2. Since when are you interested in insect food and do you remember why?

Yes, this is all very clear in my mind. I was 12 o 13 when I travelled with my family to Central America. I was offered fried ants. Of course, I was a bit nervous about it. But after putting an ant in my mouth, I quickly realized it tasted like food.

Of course cause it is food 😀

It was kind of a revelation, as it is not in our food culture in the United-States. A few years later in 2013, I discovered the FAO report about the interest of insects as food. I entered a competition with a friend about this subject and then, I went on to complete my PhD on the topic and it is now my career. I was curious about the lack of knowledge and research
on the subject, as well as the huge western bias we have.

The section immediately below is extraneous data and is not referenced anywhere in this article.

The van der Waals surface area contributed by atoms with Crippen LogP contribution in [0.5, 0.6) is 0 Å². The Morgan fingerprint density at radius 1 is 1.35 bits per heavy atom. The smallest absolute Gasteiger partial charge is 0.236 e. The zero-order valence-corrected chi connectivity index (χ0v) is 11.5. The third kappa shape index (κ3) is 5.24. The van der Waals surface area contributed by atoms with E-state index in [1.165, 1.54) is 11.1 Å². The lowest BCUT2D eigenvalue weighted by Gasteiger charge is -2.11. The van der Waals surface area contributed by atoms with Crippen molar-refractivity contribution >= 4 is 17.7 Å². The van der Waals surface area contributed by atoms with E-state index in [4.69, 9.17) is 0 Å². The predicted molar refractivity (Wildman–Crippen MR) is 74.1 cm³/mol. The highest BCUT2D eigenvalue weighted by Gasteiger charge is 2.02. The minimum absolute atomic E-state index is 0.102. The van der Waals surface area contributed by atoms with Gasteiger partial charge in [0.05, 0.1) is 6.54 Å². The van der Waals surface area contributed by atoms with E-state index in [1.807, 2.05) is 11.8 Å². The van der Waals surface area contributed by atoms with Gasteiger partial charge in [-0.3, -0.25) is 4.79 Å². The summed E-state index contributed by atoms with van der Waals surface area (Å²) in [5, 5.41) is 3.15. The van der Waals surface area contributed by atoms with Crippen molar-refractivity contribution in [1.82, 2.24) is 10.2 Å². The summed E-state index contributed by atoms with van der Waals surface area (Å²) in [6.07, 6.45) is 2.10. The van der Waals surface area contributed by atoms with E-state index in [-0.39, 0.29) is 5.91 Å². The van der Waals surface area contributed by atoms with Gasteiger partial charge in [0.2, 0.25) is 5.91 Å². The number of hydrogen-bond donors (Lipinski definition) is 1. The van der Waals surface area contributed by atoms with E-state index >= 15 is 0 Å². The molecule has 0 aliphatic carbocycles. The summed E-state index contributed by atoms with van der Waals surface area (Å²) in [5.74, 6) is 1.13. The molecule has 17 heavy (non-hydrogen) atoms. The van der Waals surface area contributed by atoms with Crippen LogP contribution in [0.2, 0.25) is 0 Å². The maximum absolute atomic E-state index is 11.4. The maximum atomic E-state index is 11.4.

3. Can you explain your experience in Zambia, Africa? What did you do over there? And why did you choose this country?

I spent a year in Zambia trying to understand how people live with, experience and consume edible insects. I was doing a cultural and social study about the perception of edible insects in Africa. I also tried to understand their interest in farming insects as nowadays almost 92% of the edible insects consumed in Zambia, are harvested in the wild.

I decide to go to Zambia for 3 reasons. First of all, eating insects there is very common as there are more than 80 edible species consumed eaten over the country. Also, the country is very vulnerable to food insecurity and undernutrition. Finally, I had good connections in Zambia as I already worked there.

4. How did you gain trust with this population? And was it hard to adapt?

I found it difficult to be an outsider when I needed to understand something very personal. I worked to gain the population’s trust while listening and giving time. Each time, I entered
a community, I sought out a leader that could recommend me. Also, I spoke separately to women and men. I found out that it was easier to get everyone’s opinion this way. Also, generally women are a bit more active in insect harvesting and in decision making about what to cook for the family.